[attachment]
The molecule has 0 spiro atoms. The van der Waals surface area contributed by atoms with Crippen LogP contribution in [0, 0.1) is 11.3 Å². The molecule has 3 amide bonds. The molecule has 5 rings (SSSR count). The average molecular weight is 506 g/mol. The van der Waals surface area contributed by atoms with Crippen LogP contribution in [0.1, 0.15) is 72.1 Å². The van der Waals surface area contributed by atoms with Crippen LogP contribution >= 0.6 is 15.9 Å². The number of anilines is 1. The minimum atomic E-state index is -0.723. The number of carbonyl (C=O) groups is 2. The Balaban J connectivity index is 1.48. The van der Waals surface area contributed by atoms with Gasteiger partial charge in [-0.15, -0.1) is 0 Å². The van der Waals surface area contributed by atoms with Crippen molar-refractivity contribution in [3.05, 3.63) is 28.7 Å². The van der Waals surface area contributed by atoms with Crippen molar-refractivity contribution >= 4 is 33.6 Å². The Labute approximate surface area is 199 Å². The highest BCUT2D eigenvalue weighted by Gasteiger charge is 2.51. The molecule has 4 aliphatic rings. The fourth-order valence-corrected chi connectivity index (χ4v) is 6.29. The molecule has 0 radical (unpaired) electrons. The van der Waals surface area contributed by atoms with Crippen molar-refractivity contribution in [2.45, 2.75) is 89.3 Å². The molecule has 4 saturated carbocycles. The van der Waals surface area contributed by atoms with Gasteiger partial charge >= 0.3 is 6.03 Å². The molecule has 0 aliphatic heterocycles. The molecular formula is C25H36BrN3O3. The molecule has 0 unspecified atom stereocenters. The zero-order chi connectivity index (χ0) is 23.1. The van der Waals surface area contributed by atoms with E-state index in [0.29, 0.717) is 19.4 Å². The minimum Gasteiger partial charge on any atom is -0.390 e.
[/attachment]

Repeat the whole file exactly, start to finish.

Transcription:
The molecule has 0 spiro atoms. The van der Waals surface area contributed by atoms with Crippen LogP contribution in [0, 0.1) is 11.3 Å². The molecule has 3 amide bonds. The molecule has 5 rings (SSSR count). The average molecular weight is 506 g/mol. The van der Waals surface area contributed by atoms with Crippen LogP contribution in [0.1, 0.15) is 72.1 Å². The van der Waals surface area contributed by atoms with Crippen LogP contribution >= 0.6 is 15.9 Å². The number of anilines is 1. The minimum atomic E-state index is -0.723. The number of carbonyl (C=O) groups is 2. The Balaban J connectivity index is 1.48. The van der Waals surface area contributed by atoms with Gasteiger partial charge in [-0.15, -0.1) is 0 Å². The van der Waals surface area contributed by atoms with Crippen molar-refractivity contribution in [3.05, 3.63) is 28.7 Å². The van der Waals surface area contributed by atoms with Crippen molar-refractivity contribution >= 4 is 33.6 Å². The Labute approximate surface area is 199 Å². The highest BCUT2D eigenvalue weighted by Gasteiger charge is 2.51. The molecule has 4 aliphatic rings. The fourth-order valence-corrected chi connectivity index (χ4v) is 6.29. The molecule has 0 radical (unpaired) electrons. The van der Waals surface area contributed by atoms with Crippen molar-refractivity contribution in [2.45, 2.75) is 89.3 Å². The molecule has 4 saturated carbocycles. The van der Waals surface area contributed by atoms with Gasteiger partial charge >= 0.3 is 6.03 Å². The molecule has 0 aliphatic heterocycles. The molecular formula is C25H36BrN3O3. The molecule has 0 unspecified atom stereocenters. The zero-order chi connectivity index (χ0) is 23.1. The van der Waals surface area contributed by atoms with E-state index in [0.29, 0.717) is 19.4 Å². The minimum Gasteiger partial charge on any atom is -0.390 e.